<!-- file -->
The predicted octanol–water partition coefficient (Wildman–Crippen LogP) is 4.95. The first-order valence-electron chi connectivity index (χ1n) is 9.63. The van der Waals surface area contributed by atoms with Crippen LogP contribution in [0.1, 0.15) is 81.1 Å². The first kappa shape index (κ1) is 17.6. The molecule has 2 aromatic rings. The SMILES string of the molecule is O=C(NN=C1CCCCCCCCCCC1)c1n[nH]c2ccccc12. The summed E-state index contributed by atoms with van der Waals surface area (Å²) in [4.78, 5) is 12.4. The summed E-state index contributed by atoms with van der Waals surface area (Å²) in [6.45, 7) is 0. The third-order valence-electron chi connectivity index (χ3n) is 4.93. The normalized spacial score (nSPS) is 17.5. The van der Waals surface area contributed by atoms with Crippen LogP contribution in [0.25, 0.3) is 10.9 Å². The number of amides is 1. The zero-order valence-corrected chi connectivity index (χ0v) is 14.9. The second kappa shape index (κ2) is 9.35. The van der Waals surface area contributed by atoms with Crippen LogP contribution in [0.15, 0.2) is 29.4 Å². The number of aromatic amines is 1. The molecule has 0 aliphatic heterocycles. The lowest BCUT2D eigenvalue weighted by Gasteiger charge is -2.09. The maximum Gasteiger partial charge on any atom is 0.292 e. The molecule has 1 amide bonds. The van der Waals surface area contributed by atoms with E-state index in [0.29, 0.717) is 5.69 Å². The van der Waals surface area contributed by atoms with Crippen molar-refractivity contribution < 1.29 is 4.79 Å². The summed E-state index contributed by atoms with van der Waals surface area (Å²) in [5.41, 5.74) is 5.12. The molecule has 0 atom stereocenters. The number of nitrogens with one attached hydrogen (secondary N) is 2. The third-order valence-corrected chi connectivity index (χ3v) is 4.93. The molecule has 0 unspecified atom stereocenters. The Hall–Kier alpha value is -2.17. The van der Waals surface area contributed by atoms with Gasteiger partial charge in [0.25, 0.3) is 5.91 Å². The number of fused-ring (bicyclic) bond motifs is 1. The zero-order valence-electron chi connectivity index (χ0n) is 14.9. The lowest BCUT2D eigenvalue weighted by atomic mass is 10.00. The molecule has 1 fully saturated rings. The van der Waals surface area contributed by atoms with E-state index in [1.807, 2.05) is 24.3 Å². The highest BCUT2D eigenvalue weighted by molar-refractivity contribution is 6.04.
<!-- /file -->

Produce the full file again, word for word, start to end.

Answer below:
The predicted octanol–water partition coefficient (Wildman–Crippen LogP) is 4.95. The first-order valence-electron chi connectivity index (χ1n) is 9.63. The van der Waals surface area contributed by atoms with Crippen LogP contribution in [0.1, 0.15) is 81.1 Å². The first kappa shape index (κ1) is 17.6. The molecule has 2 aromatic rings. The SMILES string of the molecule is O=C(NN=C1CCCCCCCCCCC1)c1n[nH]c2ccccc12. The summed E-state index contributed by atoms with van der Waals surface area (Å²) in [4.78, 5) is 12.4. The summed E-state index contributed by atoms with van der Waals surface area (Å²) in [6.45, 7) is 0. The third-order valence-electron chi connectivity index (χ3n) is 4.93. The normalized spacial score (nSPS) is 17.5. The van der Waals surface area contributed by atoms with Crippen LogP contribution in [0.25, 0.3) is 10.9 Å². The number of amides is 1. The zero-order valence-corrected chi connectivity index (χ0v) is 14.9. The second kappa shape index (κ2) is 9.35. The van der Waals surface area contributed by atoms with Crippen LogP contribution in [0.15, 0.2) is 29.4 Å². The number of aromatic amines is 1. The molecule has 0 aliphatic heterocycles. The lowest BCUT2D eigenvalue weighted by Gasteiger charge is -2.09. The maximum Gasteiger partial charge on any atom is 0.292 e. The molecule has 1 amide bonds. The van der Waals surface area contributed by atoms with E-state index in [0.29, 0.717) is 5.69 Å². The van der Waals surface area contributed by atoms with Crippen molar-refractivity contribution < 1.29 is 4.79 Å². The summed E-state index contributed by atoms with van der Waals surface area (Å²) in [5.41, 5.74) is 5.12. The molecule has 0 atom stereocenters. The number of nitrogens with one attached hydrogen (secondary N) is 2. The third-order valence-corrected chi connectivity index (χ3v) is 4.93. The molecule has 0 unspecified atom stereocenters. The Hall–Kier alpha value is -2.17. The van der Waals surface area contributed by atoms with Gasteiger partial charge in [0.25, 0.3) is 5.91 Å². The number of fused-ring (bicyclic) bond motifs is 1. The zero-order valence-electron chi connectivity index (χ0n) is 14.9. The lowest BCUT2D eigenvalue weighted by atomic mass is 10.00. The molecule has 1 fully saturated rings. The van der Waals surface area contributed by atoms with E-state index in [1.807, 2.05) is 24.3 Å². The highest BCUT2D eigenvalue weighted by molar-refractivity contribution is 6.04.